Traverse City, Mich. (June 27, 2007) - The Traverse City Film Festival announced today it is accepting applications to its second annual student workshop for filmmakers. Sponsored by the Herrington-Fitch Foundation, the workshop will take place on Tuesday, July 31, at 10:30 a.m. in downtown Traverse City and will be free to participating students.
Thirty students will be chosen to attend the workshop led by Oscar-winning filmmaker Michael Moore and the director of last year's hit comedy "Borat," Larry Charles. The directors will share tips and tricks of the filmmaking craft and answer questions in a private, closed-door session. Students will have the rare opportunity to ask questions of the directors during the workshop.
Students interested in participating should e-mail email@example.com by July 13 with the subject line "TCFF Student Workshop" and should include the following information:
-Name of School
-Year of Study (ex: sophomore)
-1 page single-spaced essay addressing the following topics: why I would like to participate in the workshop, my interest in the film industry, and my experience in film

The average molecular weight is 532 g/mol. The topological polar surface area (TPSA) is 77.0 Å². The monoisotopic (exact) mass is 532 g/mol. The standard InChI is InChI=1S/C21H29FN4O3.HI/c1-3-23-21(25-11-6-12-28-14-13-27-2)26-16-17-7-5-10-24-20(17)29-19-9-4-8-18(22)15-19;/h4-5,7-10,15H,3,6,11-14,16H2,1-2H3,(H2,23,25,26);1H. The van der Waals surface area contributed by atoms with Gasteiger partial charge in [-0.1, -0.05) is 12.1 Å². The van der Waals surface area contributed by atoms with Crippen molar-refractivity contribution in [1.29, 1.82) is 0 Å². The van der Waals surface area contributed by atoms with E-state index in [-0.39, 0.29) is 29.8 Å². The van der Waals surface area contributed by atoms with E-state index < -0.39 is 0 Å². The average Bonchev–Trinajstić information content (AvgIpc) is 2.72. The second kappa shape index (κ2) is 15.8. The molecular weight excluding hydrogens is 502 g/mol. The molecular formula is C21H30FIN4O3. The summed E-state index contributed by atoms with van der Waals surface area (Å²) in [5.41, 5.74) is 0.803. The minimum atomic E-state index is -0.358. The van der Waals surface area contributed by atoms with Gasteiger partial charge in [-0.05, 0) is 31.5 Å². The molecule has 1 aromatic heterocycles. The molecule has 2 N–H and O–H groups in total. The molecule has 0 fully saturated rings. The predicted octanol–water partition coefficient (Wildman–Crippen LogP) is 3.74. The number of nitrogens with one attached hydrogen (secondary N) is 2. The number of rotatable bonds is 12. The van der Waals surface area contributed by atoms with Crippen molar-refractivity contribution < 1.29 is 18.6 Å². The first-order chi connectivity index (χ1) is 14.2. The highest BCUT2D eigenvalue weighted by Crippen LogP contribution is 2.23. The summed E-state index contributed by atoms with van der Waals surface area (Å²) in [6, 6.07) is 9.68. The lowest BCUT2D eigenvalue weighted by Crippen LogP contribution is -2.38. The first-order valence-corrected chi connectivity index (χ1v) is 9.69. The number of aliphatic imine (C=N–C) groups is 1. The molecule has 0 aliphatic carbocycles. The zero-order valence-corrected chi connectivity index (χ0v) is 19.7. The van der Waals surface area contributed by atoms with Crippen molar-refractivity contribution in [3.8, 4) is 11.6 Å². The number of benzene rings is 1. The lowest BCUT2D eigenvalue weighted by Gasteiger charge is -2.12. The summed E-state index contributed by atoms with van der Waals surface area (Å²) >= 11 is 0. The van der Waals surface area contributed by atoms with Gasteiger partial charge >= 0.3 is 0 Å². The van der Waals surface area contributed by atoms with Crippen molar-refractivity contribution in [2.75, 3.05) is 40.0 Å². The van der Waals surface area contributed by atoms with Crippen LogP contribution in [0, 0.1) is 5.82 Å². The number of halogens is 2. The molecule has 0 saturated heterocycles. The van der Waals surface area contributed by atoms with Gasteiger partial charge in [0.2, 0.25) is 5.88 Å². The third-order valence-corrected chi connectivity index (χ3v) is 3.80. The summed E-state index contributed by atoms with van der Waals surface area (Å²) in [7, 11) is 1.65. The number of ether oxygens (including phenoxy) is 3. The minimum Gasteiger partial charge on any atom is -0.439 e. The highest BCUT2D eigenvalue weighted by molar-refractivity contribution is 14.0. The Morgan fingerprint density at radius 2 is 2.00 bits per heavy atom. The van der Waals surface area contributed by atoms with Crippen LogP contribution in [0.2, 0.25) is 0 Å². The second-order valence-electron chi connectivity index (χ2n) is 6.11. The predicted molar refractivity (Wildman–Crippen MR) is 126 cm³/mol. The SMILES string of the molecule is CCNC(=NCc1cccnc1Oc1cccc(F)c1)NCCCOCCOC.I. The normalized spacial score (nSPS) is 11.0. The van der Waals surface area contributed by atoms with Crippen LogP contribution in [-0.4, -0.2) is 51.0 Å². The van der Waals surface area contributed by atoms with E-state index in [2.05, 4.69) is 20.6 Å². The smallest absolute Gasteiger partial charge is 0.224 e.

Students who attended the first annual TCFF student workshop are not eligible to apply. Participants will be notified of their entry into the workshop by Friday, July 20.
The third annual Traverse City Film Festival will be held from July 31 to August 5, 2007. For more information, please contact the Traverse City Film Festival office at 231-392-1134.
TRAVERSE CITY FILM FESTIVAL
The Traverse City Film Festival is a charitable, educational, nonprofit 501c3 organization committed to showing "Just Great Movies" and helping to save one of America's few indigenous art forms - the cinema. Founded by Academy Award-winning filmmaker Michael Moore and local co-founders photographer John Robert Williams and New York Times best-selling author
Doug Stanton, with filmmakers Larry Charles and Terry George rounding out the Board of Directors, the festival brings films and filmmakers from around the world to northern Michigan, creating a level of excitement one local paper said was "the best thing to happen here since the Ice Age left us Lake Michigan."
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